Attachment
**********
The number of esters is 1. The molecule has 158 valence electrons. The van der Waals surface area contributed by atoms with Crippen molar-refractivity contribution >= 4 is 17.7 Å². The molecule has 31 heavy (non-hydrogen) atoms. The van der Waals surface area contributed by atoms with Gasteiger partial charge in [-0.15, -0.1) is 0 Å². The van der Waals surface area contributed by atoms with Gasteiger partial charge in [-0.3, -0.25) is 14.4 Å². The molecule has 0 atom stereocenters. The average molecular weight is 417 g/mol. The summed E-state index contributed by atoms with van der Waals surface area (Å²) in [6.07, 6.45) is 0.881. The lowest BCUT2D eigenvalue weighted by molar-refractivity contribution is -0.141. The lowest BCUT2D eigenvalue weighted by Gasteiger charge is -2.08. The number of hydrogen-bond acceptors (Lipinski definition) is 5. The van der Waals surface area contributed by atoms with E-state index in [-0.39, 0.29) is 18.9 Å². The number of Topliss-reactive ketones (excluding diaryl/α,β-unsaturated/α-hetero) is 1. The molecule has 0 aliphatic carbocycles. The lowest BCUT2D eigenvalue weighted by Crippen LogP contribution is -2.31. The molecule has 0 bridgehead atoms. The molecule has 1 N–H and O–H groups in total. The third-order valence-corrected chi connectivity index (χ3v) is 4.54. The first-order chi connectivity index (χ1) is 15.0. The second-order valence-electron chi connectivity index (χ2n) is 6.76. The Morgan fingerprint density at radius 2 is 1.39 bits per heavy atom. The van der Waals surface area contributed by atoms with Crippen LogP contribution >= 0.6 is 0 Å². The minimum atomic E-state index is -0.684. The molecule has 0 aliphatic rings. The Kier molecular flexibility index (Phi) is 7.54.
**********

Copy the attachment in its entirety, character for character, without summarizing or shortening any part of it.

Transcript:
The number of esters is 1. The molecule has 158 valence electrons. The van der Waals surface area contributed by atoms with Crippen molar-refractivity contribution >= 4 is 17.7 Å². The molecule has 31 heavy (non-hydrogen) atoms. The van der Waals surface area contributed by atoms with Gasteiger partial charge in [-0.15, -0.1) is 0 Å². The van der Waals surface area contributed by atoms with Gasteiger partial charge in [-0.3, -0.25) is 14.4 Å². The molecule has 0 atom stereocenters. The average molecular weight is 417 g/mol. The summed E-state index contributed by atoms with van der Waals surface area (Å²) in [6.07, 6.45) is 0.881. The lowest BCUT2D eigenvalue weighted by molar-refractivity contribution is -0.141. The lowest BCUT2D eigenvalue weighted by Gasteiger charge is -2.08. The number of hydrogen-bond acceptors (Lipinski definition) is 5. The van der Waals surface area contributed by atoms with E-state index in [-0.39, 0.29) is 18.9 Å². The number of Topliss-reactive ketones (excluding diaryl/α,β-unsaturated/α-hetero) is 1. The molecule has 0 aliphatic carbocycles. The lowest BCUT2D eigenvalue weighted by Crippen LogP contribution is -2.31. The molecule has 0 bridgehead atoms. The molecule has 1 N–H and O–H groups in total. The third-order valence-corrected chi connectivity index (χ3v) is 4.54. The first-order chi connectivity index (χ1) is 15.0. The second-order valence-electron chi connectivity index (χ2n) is 6.76. The Morgan fingerprint density at radius 2 is 1.39 bits per heavy atom. The van der Waals surface area contributed by atoms with Crippen LogP contribution >= 0.6 is 0 Å². The minimum atomic E-state index is -0.684. The molecule has 0 aliphatic rings. The Kier molecular flexibility index (Phi) is 7.54.